By Emma Pierce Contributing Writer
The Learn-to-Ski program is teaching students how to ski or snowboard for free as an elective, or as a substitute for a physical education (PHE) credit during the first half of the spring semester.
“Every student needs to take a PHE credit and this is an opportunity to learn to ski or snowboard as half of that credit,” said Nolan Miler, senior and independent work study for the Learn-To-Ski program. The program has been running since the end of January and will continue to run until the start of spring break in March.
Lessons occur twice a week at Titcomb Mountain, less than 15 minutes away from UMF. In addition to the free lessons, free transportation is provided for those who need it, and free rental alpine skis are readily available for the use of this course. Enrolling in the lessons also means that the student obtain a free season pass if they have not received one already for the academic year.
The lessons consist of a small group, normally no larger than 5 people, which helps instructors focus more on strengthening each students skills. Essentially, these lessons are specifically catered to what the student wants to work on with the instructor.
Portia Hardy, a freshman in the Earth and Environmental Science program and a student taking lessons through the Learn-To-Ski program, makes the most of the lessons. “Before we go down the mountain,” Hardy explained, “[the instructor asks] ‘What are you working on today? Anything you want to focus on?’” With that, they go up the mountain and start working on edging, parallel turns, or anything that the student wants to work on to help further develop skills.
The lessons in the program are taught by UMF students, most of them in the Alpine Operations certificate program run by the Outdoor Recreation and Business Administration (ORBA) major. Sam Shirley, a freshman in the ORBA program with a concentration in Alpine Operations, is an instructor for the Learn-to-Ski program. Originally from Massachusetts, he has instructed skiing lessons at Ski Bradford since 2016 and has taken on an assistant director’s position at the snowsports school at Black Mountain of Maine in Rumford since his arrival at UMF.
“I have taught a number of different students in the Learn-to-Ski program of varying ability levels,” said Shirley in an online interview. “Most recently I have been teaching two level 5 skiers.” This means that the skiers are confident on all beginner trails and ready to move into more difficult intermediate terrain, can use turn shapes to control speed going down the mountain, and can generally complete a hockey stop: using the edges of the skis to come to a full stop.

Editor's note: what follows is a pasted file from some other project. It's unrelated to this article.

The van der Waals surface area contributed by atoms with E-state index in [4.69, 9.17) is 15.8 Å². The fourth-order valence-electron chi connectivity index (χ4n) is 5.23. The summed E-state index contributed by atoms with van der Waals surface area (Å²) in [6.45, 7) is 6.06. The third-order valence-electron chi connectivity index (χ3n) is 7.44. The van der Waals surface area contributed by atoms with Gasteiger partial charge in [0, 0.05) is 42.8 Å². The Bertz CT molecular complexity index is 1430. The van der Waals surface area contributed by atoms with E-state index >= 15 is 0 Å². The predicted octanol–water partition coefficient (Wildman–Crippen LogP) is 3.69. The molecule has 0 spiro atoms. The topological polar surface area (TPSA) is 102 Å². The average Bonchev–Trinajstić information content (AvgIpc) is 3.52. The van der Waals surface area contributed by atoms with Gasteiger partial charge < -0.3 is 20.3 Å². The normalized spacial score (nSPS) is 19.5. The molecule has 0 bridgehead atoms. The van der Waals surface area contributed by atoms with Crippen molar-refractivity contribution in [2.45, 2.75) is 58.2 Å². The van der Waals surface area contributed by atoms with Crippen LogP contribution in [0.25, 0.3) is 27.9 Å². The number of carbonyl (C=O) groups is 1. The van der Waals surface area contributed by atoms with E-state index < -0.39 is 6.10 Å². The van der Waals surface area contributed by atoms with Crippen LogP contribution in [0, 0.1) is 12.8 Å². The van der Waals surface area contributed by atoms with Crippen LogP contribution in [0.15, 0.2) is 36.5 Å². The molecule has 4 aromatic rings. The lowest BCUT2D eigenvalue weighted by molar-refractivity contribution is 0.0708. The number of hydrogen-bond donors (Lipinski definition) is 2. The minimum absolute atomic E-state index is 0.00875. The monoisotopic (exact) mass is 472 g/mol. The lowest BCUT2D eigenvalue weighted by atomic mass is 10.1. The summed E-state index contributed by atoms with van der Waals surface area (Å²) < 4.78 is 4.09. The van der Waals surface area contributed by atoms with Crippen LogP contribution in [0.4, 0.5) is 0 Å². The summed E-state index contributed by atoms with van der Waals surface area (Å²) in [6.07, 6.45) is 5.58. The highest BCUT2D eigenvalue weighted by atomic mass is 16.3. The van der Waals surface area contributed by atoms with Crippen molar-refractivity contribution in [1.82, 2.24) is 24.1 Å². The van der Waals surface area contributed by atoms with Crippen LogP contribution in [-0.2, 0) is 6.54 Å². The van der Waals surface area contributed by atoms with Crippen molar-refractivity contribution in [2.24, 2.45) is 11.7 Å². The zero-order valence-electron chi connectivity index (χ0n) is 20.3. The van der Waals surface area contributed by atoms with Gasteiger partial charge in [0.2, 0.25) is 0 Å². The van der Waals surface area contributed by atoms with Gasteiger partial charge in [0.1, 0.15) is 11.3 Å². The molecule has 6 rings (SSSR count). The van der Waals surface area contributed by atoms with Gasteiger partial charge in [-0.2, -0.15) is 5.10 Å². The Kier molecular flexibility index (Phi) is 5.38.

On top of Shirley’s ski-related jobs, he also teaches Snowcats, an after-school program for children in kindergarten to third grade who want to learn how to ski. Snowcats is also coordinated by the Alpines Operations program, and many of the instructors that teach Learn-to-Ski lessons also teach Snowcat lessons. The larger class sizes of the Snowcats lessons require more instructors than the Learn-to-Ski lessons, and the different teaching style needed for young children compared to adults, Shirley said, “is a much different dynamic for a number of reasons.”
Even though these two age groups have significant differences in how they are taught, Shirley still appreciates the hands-on experience he receives from these lessons and strongly supports this style of learning. “Having on snow experience is the only way to learn what works best as your teaching style,” said Shirley, “As an instructor, I also learn new things almost every day from my students. They help me develop new methods of teaching and show me new ways to connect with students.”
There is still time to take ski or snowboarding lessons through Learn-To-Ski. “They’ll allow anyone to join at any point,” said Miler. “We like teaching people to ski so come on over.”
If a student wants to use this course as a PHE substitute from now until the Learn-To-Ski program ends, they’re encouraged to ask their PHE instructor about how to sign up. If a student want to join as an elective, contact Isaac Seigle at email@example.com or Nolan Miler at firstname.lastname@example.org.